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Materials

Ancient reaction inspires method for making porous catalysts

A nontoxic variation on the ‘pharaoh’s snakes’ reaction yields high-surface-area catalysts for fuel cells

by Katherine Bourzac, special to C&EN
April 22, 2018 | APPEARED IN VOLUME 96, ISSUE 17

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Credit: ACS Appl. Mater. Interfaces
When ignited, melamine, sugar, iron nitrate, and baking soda produce a snakelike, porous catalyst precursor.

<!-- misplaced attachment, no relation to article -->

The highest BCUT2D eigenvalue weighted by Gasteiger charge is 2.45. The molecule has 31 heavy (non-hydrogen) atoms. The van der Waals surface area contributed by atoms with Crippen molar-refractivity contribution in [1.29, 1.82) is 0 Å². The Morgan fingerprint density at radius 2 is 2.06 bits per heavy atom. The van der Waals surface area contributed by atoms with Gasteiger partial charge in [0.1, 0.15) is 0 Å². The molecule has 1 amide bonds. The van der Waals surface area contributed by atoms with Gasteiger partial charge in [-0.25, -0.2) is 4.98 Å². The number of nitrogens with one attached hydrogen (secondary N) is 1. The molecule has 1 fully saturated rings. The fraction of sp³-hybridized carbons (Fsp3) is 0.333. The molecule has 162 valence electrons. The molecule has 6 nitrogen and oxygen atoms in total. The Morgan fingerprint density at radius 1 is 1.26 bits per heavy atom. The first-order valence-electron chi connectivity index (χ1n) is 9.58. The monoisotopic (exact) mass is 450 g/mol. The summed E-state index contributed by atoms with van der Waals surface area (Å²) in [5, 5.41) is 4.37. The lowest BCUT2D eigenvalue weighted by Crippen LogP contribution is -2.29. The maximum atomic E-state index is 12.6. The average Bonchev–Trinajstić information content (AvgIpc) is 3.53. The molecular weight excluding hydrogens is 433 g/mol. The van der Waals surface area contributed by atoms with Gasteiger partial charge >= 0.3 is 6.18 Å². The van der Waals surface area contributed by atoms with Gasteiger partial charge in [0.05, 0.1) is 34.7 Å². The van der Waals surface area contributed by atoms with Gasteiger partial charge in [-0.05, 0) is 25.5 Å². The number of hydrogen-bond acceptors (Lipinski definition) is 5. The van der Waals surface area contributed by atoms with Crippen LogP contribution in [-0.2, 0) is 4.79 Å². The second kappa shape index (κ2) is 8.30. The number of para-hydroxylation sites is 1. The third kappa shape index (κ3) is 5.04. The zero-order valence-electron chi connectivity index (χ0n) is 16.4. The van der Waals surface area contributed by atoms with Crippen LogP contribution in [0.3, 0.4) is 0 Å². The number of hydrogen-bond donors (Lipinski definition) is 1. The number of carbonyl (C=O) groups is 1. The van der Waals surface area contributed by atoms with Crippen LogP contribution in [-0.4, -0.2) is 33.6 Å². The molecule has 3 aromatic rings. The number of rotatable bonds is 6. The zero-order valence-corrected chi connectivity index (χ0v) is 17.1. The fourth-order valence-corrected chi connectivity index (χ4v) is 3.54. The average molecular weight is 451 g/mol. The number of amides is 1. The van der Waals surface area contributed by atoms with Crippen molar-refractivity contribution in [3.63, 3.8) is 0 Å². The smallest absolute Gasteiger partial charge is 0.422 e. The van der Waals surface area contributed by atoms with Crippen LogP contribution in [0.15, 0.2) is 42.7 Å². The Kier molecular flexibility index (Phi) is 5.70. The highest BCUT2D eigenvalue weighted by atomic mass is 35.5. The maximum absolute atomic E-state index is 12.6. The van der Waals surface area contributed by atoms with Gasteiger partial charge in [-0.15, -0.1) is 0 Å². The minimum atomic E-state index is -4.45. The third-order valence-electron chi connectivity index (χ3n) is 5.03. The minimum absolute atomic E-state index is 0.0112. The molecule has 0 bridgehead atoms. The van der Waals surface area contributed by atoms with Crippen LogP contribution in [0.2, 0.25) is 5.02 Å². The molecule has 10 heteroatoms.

A recipe for a new electrocatalyst takes inspiration from an ancient reaction used in fireworks for making the wispy, elongated char known as pharaoh’s snakes. The newly reported version of the reaction converts a simple mix of ingredients to a high-surface-area, nanostructured catalyst for oxygen reduction in fuel cells and zinc-air batteries (ACS Appl. Mater. Interfaces 2018, DOI: 10.1021/acsami.7b16936). The carbon-, nitrogen-, and iron-containing material is much cheaper than the platinum or ruthenium dioxide it would replace. Ying Zhu of Beihang University was inspired by a YouTube video demonstrating the pharaoh’s snake: When a small mound of mercury thiocyanate powder is ignited, a series of reactions releases large amounts of gas, and the material forms long, highly porous, foamy ropes of carbon nitride that rise from the flames like snakes rearing their heads. Applying this principle to electrocatalysts, Zhu, Liming Dai of Case Western Reserve University, and colleagues ignited a combination of melamine (the nitrogen source), iron nitrate, sugar (the carbon source), and baking soda. The material grew into a snaky rope as it burned. After annealing at 1,000 °C, the researchers crushed the catalyst and used it in a methanol fuel cell and a zinc-air battery. The fuel cell operated at 0.9 volts, slightly better than platinum-catalyzed fuel cells. In the zinc-air battery, the new material functioned comparably to the standard, ruthenium dioxide. To be practical for fuel cells, the material must outperform platinum not just in alkaline solutions, as in these experiments, but also in acid. That’s a goal for future work, Dai says.

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